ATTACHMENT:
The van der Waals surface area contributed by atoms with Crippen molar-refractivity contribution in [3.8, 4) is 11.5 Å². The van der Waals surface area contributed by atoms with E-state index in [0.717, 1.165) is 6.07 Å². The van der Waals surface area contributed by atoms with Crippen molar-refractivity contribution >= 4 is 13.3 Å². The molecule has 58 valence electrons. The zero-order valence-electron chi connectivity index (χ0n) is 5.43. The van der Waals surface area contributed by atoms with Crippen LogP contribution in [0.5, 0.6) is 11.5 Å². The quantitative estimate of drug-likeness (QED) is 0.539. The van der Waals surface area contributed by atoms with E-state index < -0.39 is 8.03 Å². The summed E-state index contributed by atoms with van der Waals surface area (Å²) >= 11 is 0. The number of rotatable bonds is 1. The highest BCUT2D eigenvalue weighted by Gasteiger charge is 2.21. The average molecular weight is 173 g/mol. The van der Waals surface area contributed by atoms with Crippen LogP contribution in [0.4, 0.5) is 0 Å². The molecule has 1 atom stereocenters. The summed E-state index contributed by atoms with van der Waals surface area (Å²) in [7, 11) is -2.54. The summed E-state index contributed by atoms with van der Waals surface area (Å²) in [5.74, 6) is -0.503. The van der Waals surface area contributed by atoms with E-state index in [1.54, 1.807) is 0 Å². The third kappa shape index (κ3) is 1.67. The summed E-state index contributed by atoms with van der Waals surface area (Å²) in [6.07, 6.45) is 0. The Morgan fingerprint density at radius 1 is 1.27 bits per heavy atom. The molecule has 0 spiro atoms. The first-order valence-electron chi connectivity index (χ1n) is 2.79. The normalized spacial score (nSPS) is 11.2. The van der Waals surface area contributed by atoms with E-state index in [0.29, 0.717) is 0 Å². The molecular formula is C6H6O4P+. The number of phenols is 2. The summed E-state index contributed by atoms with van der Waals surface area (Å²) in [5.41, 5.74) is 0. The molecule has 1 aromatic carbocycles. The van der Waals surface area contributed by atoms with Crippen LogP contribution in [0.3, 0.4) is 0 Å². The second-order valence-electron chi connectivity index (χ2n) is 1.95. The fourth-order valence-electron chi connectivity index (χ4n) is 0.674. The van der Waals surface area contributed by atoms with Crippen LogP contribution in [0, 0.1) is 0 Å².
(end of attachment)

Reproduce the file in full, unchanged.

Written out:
The van der Waals surface area contributed by atoms with Crippen molar-refractivity contribution in [3.8, 4) is 11.5 Å². The van der Waals surface area contributed by atoms with E-state index in [0.717, 1.165) is 6.07 Å². The van der Waals surface area contributed by atoms with Crippen molar-refractivity contribution >= 4 is 13.3 Å². The molecule has 58 valence electrons. The zero-order valence-electron chi connectivity index (χ0n) is 5.43. The van der Waals surface area contributed by atoms with Crippen LogP contribution in [0.5, 0.6) is 11.5 Å². The quantitative estimate of drug-likeness (QED) is 0.539. The van der Waals surface area contributed by atoms with E-state index < -0.39 is 8.03 Å². The summed E-state index contributed by atoms with van der Waals surface area (Å²) >= 11 is 0. The number of rotatable bonds is 1. The highest BCUT2D eigenvalue weighted by Gasteiger charge is 2.21. The average molecular weight is 173 g/mol. The van der Waals surface area contributed by atoms with Crippen LogP contribution in [0.4, 0.5) is 0 Å². The molecule has 1 atom stereocenters. The summed E-state index contributed by atoms with van der Waals surface area (Å²) in [7, 11) is -2.54. The summed E-state index contributed by atoms with van der Waals surface area (Å²) in [5.74, 6) is -0.503. The van der Waals surface area contributed by atoms with E-state index in [1.54, 1.807) is 0 Å². The third kappa shape index (κ3) is 1.67. The summed E-state index contributed by atoms with van der Waals surface area (Å²) in [6.07, 6.45) is 0. The Morgan fingerprint density at radius 1 is 1.27 bits per heavy atom. The molecule has 0 spiro atoms. The first-order valence-electron chi connectivity index (χ1n) is 2.79. The normalized spacial score (nSPS) is 11.2. The van der Waals surface area contributed by atoms with E-state index in [0.29, 0.717) is 0 Å². The molecular formula is C6H6O4P+. The number of phenols is 2. The summed E-state index contributed by atoms with van der Waals surface area (Å²) in [5.41, 5.74) is 0. The molecule has 1 aromatic carbocycles. The van der Waals surface area contributed by atoms with Crippen LogP contribution in [0.3, 0.4) is 0 Å². The second-order valence-electron chi connectivity index (χ2n) is 1.95. The fourth-order valence-electron chi connectivity index (χ4n) is 0.674. The van der Waals surface area contributed by atoms with Crippen LogP contribution in [0, 0.1) is 0 Å².